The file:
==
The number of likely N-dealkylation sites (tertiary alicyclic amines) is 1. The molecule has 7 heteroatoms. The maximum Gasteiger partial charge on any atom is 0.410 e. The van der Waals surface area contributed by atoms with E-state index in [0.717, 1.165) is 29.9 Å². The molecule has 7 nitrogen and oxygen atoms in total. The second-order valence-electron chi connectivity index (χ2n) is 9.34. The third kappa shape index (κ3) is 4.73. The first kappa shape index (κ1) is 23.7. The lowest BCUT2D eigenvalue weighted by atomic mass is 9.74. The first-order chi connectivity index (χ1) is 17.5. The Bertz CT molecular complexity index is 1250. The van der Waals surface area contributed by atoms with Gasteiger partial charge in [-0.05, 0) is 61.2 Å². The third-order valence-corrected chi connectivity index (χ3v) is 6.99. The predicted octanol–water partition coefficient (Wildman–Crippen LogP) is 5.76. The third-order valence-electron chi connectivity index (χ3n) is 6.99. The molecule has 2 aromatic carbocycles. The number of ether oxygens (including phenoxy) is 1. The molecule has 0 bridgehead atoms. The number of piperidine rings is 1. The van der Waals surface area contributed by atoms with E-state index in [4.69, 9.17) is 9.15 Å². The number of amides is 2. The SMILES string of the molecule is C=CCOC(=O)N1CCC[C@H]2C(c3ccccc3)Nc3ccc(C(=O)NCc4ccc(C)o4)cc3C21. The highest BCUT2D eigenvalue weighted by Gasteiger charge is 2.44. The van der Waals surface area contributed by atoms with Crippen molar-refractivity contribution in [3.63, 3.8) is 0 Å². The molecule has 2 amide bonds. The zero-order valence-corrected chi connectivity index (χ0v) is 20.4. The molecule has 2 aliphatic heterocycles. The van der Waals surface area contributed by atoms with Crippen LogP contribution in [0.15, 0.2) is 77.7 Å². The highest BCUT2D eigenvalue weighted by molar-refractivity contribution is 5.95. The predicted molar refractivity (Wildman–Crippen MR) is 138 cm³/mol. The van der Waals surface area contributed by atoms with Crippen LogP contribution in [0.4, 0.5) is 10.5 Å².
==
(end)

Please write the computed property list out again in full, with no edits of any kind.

The number of likely N-dealkylation sites (tertiary alicyclic amines) is 1. The molecule has 7 heteroatoms. The maximum Gasteiger partial charge on any atom is 0.410 e. The van der Waals surface area contributed by atoms with E-state index in [0.717, 1.165) is 29.9 Å². The molecule has 7 nitrogen and oxygen atoms in total. The second-order valence-electron chi connectivity index (χ2n) is 9.34. The third kappa shape index (κ3) is 4.73. The first kappa shape index (κ1) is 23.7. The lowest BCUT2D eigenvalue weighted by atomic mass is 9.74. The first-order chi connectivity index (χ1) is 17.5. The Bertz CT molecular complexity index is 1250. The van der Waals surface area contributed by atoms with Gasteiger partial charge in [-0.05, 0) is 61.2 Å². The third-order valence-corrected chi connectivity index (χ3v) is 6.99. The predicted octanol–water partition coefficient (Wildman–Crippen LogP) is 5.76. The third-order valence-electron chi connectivity index (χ3n) is 6.99. The molecule has 2 aromatic carbocycles. The number of ether oxygens (including phenoxy) is 1. The molecule has 0 bridgehead atoms. The number of piperidine rings is 1. The van der Waals surface area contributed by atoms with E-state index in [4.69, 9.17) is 9.15 Å². The number of amides is 2. The SMILES string of the molecule is C=CCOC(=O)N1CCC[C@H]2C(c3ccccc3)Nc3ccc(C(=O)NCc4ccc(C)o4)cc3C21. The highest BCUT2D eigenvalue weighted by Gasteiger charge is 2.44. The van der Waals surface area contributed by atoms with Crippen molar-refractivity contribution in [3.63, 3.8) is 0 Å². The molecule has 2 amide bonds. The zero-order valence-corrected chi connectivity index (χ0v) is 20.4. The molecule has 2 aliphatic heterocycles. The van der Waals surface area contributed by atoms with Crippen LogP contribution in [0.15, 0.2) is 77.7 Å². The highest BCUT2D eigenvalue weighted by molar-refractivity contribution is 5.95. The predicted molar refractivity (Wildman–Crippen MR) is 138 cm³/mol. The van der Waals surface area contributed by atoms with Crippen LogP contribution in [0.4, 0.5) is 10.5 Å².